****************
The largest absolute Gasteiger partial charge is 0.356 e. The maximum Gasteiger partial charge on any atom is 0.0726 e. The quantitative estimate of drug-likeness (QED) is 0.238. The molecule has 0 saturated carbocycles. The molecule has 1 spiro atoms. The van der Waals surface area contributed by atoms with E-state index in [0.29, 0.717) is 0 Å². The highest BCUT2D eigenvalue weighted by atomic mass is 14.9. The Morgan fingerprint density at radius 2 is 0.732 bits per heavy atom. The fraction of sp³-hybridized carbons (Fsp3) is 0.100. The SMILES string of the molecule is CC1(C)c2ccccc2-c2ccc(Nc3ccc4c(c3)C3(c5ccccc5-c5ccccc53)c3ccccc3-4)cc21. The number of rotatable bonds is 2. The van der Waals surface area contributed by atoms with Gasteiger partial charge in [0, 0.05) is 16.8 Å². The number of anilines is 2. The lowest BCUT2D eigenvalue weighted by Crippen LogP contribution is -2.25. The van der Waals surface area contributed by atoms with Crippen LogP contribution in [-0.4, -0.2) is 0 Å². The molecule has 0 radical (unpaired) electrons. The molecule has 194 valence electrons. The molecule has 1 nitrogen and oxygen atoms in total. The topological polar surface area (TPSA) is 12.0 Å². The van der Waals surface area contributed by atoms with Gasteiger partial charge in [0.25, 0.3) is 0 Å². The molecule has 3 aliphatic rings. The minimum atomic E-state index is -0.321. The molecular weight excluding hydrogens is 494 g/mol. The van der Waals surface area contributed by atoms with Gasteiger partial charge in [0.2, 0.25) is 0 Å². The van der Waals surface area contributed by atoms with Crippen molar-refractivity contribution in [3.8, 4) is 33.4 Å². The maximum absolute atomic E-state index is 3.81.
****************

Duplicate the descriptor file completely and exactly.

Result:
The largest absolute Gasteiger partial charge is 0.356 e. The maximum Gasteiger partial charge on any atom is 0.0726 e. The quantitative estimate of drug-likeness (QED) is 0.238. The molecule has 0 saturated carbocycles. The molecule has 1 spiro atoms. The van der Waals surface area contributed by atoms with E-state index in [0.29, 0.717) is 0 Å². The highest BCUT2D eigenvalue weighted by atomic mass is 14.9. The Morgan fingerprint density at radius 2 is 0.732 bits per heavy atom. The fraction of sp³-hybridized carbons (Fsp3) is 0.100. The SMILES string of the molecule is CC1(C)c2ccccc2-c2ccc(Nc3ccc4c(c3)C3(c5ccccc5-c5ccccc53)c3ccccc3-4)cc21. The number of rotatable bonds is 2. The van der Waals surface area contributed by atoms with Gasteiger partial charge in [0, 0.05) is 16.8 Å². The number of anilines is 2. The lowest BCUT2D eigenvalue weighted by Crippen LogP contribution is -2.25. The van der Waals surface area contributed by atoms with Crippen LogP contribution in [-0.4, -0.2) is 0 Å². The molecule has 0 radical (unpaired) electrons. The molecule has 194 valence electrons. The molecule has 1 nitrogen and oxygen atoms in total. The topological polar surface area (TPSA) is 12.0 Å². The van der Waals surface area contributed by atoms with Gasteiger partial charge in [0.25, 0.3) is 0 Å². The molecule has 3 aliphatic rings. The minimum atomic E-state index is -0.321. The molecular weight excluding hydrogens is 494 g/mol. The van der Waals surface area contributed by atoms with Gasteiger partial charge in [0.2, 0.25) is 0 Å². The van der Waals surface area contributed by atoms with Crippen molar-refractivity contribution in [3.8, 4) is 33.4 Å². The maximum absolute atomic E-state index is 3.81.